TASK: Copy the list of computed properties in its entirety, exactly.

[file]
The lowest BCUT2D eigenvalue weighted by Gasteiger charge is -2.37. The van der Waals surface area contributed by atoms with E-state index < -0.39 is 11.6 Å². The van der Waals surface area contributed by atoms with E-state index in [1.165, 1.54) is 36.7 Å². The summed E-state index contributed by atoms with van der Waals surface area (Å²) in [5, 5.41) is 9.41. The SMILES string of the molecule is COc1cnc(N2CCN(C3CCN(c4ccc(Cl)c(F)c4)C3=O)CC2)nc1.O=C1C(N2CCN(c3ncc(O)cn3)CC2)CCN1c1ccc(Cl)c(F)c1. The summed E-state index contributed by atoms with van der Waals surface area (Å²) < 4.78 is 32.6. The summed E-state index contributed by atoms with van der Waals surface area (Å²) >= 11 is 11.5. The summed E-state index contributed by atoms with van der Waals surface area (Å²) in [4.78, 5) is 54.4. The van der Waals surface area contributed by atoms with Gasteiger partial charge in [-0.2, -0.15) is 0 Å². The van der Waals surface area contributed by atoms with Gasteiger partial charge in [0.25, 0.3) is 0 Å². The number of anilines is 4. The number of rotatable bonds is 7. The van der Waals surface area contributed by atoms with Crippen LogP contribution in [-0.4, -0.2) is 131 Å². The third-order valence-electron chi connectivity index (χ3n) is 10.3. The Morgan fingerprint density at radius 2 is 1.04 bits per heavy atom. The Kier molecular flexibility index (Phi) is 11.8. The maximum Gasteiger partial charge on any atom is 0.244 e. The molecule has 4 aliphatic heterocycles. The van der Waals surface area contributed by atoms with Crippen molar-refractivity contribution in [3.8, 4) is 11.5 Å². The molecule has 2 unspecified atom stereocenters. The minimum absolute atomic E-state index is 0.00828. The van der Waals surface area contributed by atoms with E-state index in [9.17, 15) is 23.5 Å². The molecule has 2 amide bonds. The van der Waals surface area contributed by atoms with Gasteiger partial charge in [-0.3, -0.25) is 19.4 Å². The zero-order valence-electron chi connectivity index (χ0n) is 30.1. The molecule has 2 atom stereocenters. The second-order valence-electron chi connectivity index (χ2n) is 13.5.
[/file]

The lowest BCUT2D eigenvalue weighted by Gasteiger charge is -2.37. The van der Waals surface area contributed by atoms with E-state index < -0.39 is 11.6 Å². The van der Waals surface area contributed by atoms with E-state index in [1.165, 1.54) is 36.7 Å². The summed E-state index contributed by atoms with van der Waals surface area (Å²) in [5, 5.41) is 9.41. The SMILES string of the molecule is COc1cnc(N2CCN(C3CCN(c4ccc(Cl)c(F)c4)C3=O)CC2)nc1.O=C1C(N2CCN(c3ncc(O)cn3)CC2)CCN1c1ccc(Cl)c(F)c1. The summed E-state index contributed by atoms with van der Waals surface area (Å²) < 4.78 is 32.6. The summed E-state index contributed by atoms with van der Waals surface area (Å²) >= 11 is 11.5. The summed E-state index contributed by atoms with van der Waals surface area (Å²) in [4.78, 5) is 54.4. The van der Waals surface area contributed by atoms with Gasteiger partial charge in [-0.2, -0.15) is 0 Å². The van der Waals surface area contributed by atoms with Gasteiger partial charge in [0.25, 0.3) is 0 Å². The number of anilines is 4. The number of rotatable bonds is 7. The van der Waals surface area contributed by atoms with Crippen LogP contribution in [-0.4, -0.2) is 131 Å². The third-order valence-electron chi connectivity index (χ3n) is 10.3. The Morgan fingerprint density at radius 2 is 1.04 bits per heavy atom. The Kier molecular flexibility index (Phi) is 11.8. The maximum Gasteiger partial charge on any atom is 0.244 e. The molecule has 4 aliphatic heterocycles. The van der Waals surface area contributed by atoms with Crippen molar-refractivity contribution in [3.8, 4) is 11.5 Å². The molecule has 2 unspecified atom stereocenters. The minimum absolute atomic E-state index is 0.00828. The van der Waals surface area contributed by atoms with E-state index in [9.17, 15) is 23.5 Å². The molecule has 2 amide bonds. The van der Waals surface area contributed by atoms with Gasteiger partial charge in [-0.3, -0.25) is 19.4 Å². The zero-order valence-electron chi connectivity index (χ0n) is 30.1. The molecule has 2 atom stereocenters. The second-order valence-electron chi connectivity index (χ2n) is 13.5.